The list of questions that Dr. Volandes made (and that Ms. Brody used in her article)  is so spot-on that I don’t need to add anything to it. The questions are vital for everyone to have answers to:

  • What gives your life meaning and joy?
  • What are your biggest fears and concerns?
  • What are you looking forward to?
  • What goals are most important to you now?
  • What trade-offs or sacrifices are you willing to make to achieve those goals?

Make sure that you, as the future patient, have answers to these questions AND that you have shared them with someone who will be making decisions on your behalf. Having this information locked inside your heart is going to do no one any good if you have not shared it with family or friends.

And all of this leads me back to my chemotherapy decision. I had my last PET scan a couple of weeks ago if you remember. And the liver spots had shown a decrease in activity. I was supposed to have been back to my oncologist  by now but had to reschedule my appointment. I am planning to see her today, Thursday, to discuss future treatment. I have decided I do not want to try either of the two chemos that she suggested to me when I had such a bad reaction to the Kadcyla. I am, however, going to accept a markedly reduced dosage and determine how I feel afterward. My family knows of this decision. I am not sure how they feel about it but they accept it and stand behind me while we see what happens. We all understand that they might not make the same decision, but they understand that it is the decision I need to make for me.


Submit Your Writing Assignment: Part 2 of the Memoir Webinar with Abigail Thomas

February 18, 2015
Click on image to replay the webinar.

Click on image to replay the webinar.

 

MBCN and SHARE had a terrific time with Abigail Thomas during  Part One of our Memoir Writing webinar. She is funny, warm and honest–what a pleasant distraction on a cold winter’s day.

You can listen to a recording of her talk here; Abigail’s presentation, including several of the poems she referenced, can be found here.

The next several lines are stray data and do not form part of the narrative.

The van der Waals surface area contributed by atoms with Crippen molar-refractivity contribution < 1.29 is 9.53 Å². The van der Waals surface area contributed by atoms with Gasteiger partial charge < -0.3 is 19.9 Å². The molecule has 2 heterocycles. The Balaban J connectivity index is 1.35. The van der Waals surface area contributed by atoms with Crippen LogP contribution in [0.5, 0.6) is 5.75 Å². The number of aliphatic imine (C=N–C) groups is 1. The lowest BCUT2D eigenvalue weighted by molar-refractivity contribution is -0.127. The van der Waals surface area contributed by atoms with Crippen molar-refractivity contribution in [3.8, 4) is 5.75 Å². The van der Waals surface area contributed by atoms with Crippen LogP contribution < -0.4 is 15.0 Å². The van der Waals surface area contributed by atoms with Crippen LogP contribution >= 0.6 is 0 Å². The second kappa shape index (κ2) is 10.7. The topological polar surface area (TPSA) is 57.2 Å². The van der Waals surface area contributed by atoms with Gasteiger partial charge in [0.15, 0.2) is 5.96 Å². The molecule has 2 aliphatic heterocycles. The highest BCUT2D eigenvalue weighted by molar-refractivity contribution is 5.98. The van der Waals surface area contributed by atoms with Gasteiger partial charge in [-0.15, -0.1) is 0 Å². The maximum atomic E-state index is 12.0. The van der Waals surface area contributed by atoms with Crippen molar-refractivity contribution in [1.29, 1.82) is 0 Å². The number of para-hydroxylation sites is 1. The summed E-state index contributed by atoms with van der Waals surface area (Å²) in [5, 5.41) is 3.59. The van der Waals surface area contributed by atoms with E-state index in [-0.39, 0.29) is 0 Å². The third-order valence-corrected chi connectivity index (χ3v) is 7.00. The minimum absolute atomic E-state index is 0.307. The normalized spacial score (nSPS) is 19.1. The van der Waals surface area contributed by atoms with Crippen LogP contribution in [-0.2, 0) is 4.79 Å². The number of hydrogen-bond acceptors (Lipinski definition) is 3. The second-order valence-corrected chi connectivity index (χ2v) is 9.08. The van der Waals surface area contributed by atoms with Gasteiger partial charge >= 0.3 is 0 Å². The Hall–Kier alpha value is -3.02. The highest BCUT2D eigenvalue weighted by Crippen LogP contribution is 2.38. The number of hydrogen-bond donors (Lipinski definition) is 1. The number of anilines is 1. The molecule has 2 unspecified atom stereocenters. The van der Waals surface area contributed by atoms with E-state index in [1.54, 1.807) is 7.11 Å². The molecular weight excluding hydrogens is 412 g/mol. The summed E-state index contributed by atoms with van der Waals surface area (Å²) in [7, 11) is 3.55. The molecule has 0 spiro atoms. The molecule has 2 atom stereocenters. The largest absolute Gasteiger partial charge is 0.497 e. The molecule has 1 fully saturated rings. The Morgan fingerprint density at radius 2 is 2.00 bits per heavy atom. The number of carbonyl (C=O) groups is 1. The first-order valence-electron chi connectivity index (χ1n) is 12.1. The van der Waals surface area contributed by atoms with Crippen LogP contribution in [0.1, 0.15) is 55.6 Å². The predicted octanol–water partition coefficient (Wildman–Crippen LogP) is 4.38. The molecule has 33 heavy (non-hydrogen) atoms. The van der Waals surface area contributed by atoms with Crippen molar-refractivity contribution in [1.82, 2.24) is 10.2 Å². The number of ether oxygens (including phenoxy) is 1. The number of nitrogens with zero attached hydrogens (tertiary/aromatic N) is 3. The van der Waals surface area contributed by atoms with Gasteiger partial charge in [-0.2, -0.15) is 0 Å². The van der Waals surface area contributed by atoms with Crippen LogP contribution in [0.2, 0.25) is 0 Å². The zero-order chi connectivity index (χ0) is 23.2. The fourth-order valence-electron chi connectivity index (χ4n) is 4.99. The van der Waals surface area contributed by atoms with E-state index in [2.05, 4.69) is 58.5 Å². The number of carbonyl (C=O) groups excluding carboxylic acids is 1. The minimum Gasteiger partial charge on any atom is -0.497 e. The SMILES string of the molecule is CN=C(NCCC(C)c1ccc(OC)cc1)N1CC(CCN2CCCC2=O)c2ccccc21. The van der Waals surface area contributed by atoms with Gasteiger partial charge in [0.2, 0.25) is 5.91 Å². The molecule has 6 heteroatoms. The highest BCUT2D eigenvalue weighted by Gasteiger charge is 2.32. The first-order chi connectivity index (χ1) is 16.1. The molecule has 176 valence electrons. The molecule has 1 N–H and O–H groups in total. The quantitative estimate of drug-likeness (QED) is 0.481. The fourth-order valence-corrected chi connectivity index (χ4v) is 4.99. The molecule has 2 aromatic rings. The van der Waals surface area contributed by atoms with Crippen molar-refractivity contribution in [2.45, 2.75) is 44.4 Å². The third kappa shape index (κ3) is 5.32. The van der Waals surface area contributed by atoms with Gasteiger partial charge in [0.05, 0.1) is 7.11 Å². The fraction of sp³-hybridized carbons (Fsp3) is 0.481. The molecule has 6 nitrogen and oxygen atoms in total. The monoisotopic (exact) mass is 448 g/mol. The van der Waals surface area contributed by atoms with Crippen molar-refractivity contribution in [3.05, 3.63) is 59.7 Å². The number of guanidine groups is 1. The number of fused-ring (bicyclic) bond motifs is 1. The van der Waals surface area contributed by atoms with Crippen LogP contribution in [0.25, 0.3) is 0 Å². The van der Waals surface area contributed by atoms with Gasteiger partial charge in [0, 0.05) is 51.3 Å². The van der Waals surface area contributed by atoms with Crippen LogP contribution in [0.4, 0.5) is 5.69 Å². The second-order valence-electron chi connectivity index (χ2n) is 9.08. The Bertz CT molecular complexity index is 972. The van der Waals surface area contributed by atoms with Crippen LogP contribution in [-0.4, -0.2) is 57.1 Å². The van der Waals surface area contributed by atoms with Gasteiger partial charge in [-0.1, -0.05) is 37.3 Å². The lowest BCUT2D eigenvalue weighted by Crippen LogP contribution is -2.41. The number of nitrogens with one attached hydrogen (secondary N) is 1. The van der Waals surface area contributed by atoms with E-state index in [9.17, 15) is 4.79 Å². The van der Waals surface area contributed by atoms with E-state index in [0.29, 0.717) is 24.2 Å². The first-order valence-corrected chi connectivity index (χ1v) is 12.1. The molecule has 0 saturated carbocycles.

Abigail gave us an assignment for next week’s session. Write two page on one of the following topics:

  • 9 Things I Do Remember & 9 Things I Don’t Remember
  • It Takes Place in Water
  • It’s Not Funny (With “It’s not funny” being the second sentence.)
  • There Are Many Things I Miss
  • I’m Afraid of the Attic
  • Any Ten Years of Your Life (Using sentences that are only three words long).

 

Don't be shy! Send your two pages to cbenjamin@sharecancersupport.org

Don’t be shy! Send your two pages to cbenjamin@sharecancersupport.org

 

Abigail has graciously agreed to read participants’ submissions and share some of them next week. When you’ve got two pages on your chosen topic, send them to SHARE’s Christine Benjamin: cbenjamin@sharecancersupport.org. Christine will send them on to Abigail.

It will be fun–why not try it?

Part Two is Tuesday, February 24, 2015, from 1:30 to 2:30 PM EST. If you haven’t done so, register here: http://www.sharecancersupport.org/share-new/learn/programs/write_your_own_memoir/

Hope you can join us!


Memoir Webinar With Abigail Thomas Starts Tuesday, Feb. 17, 2015

February 15, 2015

How do you get started? Abigail Thomas offers some insights.

 

Are you ready? Part One of MBCN/SHARE’s memoir writing webinar takes place Tuesday, February 17; Part Two follows on the next Tuesday, February 24, 2015. Both take place from 1:30 to 2:30 PM EST. Register here: http://www.sharecancersupport.org/share-new/learn/programs/write_your_own_memoir/

Presenter Abigail Thomas has given us a two-page writing “assignment”:

  1. Take any 10 years of your life.
  2. Reduce them to two pages.
  3. Each sentence should be only three words long.